From what I’m seeing, at least in California, the answer to this question is yes.
Across California, numerous cities and counties already have marijuana taxes in place. Starting in 2018, when the commercial sale of recreational marijuana becomes legal, these local governments will start to rake in more revenues. The City of Los Angeles, for example, projects that it will collect $50 million in new revenues as a result of the tax passed by the voters in March of this year. And that’s just for year one of legal marijuana sales. Imagine how that will grow in the coming years as the marijuana industry expands.
And from what I’m seeing so far, these new tax revenues flow into the general funds of cities or counties. What makes up a big chunk of a general fund? Law enforcement. So as revenues go up, it is very likely that many of these new dollars will go toward expanding law enforcement.
Law enforcement is making the argument that legal marijuana will require additional enforcement and thus there is a need for more officers. The Los Angeles ballot measure approved by voters in March of this year promised voters that it would help police prevent crime. In Sacramento city officials plan to hire twelve new police officers to focus on cracking down on illegal marijuana grows.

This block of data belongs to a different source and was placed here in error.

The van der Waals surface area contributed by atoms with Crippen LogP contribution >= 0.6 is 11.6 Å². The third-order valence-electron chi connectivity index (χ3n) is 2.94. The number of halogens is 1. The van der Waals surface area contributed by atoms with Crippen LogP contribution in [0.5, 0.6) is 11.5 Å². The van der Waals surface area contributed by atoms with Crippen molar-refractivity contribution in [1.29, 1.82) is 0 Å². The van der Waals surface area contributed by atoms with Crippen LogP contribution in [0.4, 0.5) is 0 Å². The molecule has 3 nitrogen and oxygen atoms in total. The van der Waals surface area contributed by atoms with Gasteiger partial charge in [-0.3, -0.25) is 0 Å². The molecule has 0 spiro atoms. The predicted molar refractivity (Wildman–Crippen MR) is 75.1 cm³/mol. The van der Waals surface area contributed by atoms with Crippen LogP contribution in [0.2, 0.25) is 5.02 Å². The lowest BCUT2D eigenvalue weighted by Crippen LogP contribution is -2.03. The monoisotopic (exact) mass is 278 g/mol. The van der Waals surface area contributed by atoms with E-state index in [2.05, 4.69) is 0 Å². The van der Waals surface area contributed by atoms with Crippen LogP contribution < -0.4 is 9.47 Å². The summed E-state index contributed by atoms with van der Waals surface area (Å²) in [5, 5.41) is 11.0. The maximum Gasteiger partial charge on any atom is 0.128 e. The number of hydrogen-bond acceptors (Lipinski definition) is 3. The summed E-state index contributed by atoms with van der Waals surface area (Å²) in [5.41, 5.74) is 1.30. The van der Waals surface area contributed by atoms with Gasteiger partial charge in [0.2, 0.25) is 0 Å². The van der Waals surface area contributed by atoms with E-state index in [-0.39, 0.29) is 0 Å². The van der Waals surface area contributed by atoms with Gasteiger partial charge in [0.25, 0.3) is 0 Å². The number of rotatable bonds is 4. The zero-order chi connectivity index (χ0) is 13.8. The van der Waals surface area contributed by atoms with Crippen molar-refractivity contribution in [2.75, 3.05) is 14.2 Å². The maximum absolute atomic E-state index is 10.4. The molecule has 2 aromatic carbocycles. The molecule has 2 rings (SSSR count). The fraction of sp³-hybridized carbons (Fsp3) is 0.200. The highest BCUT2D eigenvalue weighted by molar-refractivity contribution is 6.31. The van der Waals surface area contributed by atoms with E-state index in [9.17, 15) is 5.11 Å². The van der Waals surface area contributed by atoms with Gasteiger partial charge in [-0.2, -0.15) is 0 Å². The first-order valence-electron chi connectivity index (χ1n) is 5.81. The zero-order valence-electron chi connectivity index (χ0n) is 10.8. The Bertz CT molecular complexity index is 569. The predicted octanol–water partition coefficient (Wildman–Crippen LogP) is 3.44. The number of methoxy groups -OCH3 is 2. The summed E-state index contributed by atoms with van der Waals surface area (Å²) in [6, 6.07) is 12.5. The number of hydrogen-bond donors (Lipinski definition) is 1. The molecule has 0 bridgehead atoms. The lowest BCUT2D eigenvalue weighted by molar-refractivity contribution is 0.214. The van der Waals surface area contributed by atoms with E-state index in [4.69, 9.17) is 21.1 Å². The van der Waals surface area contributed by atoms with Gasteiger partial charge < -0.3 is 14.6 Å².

If this pattern continues, it will maintain the premier role that marijuana policy has played as a driver of mass incarceration. For decades, huge numbers of black and brown people went to prison for doing what is now legal, and what is now enriching mostly white entrepreneurs and investors.
The alternative is the reparations approach. The right thing to do with marijuana is to use the tax revenues to repair the damage done to black and brown communities by the War on Drugs. Local government can use the tax dollars to support re-entry, job training and counseling supports for the formerly incarcerated. It can invest the dollars in prevention and youth services in neighborhoods that experienced the highest rates of marijuana arrests. It can support drug prevention and education in vulnerable populations. It can help people of color and women start businesses.
There’s a lot of amazing good that can come from a smart investment of marijuana tax revenues. It’s time we speak out on this issue and engage local government officials.
The Green Rush is upon us, and everyone wants a piece of the Green.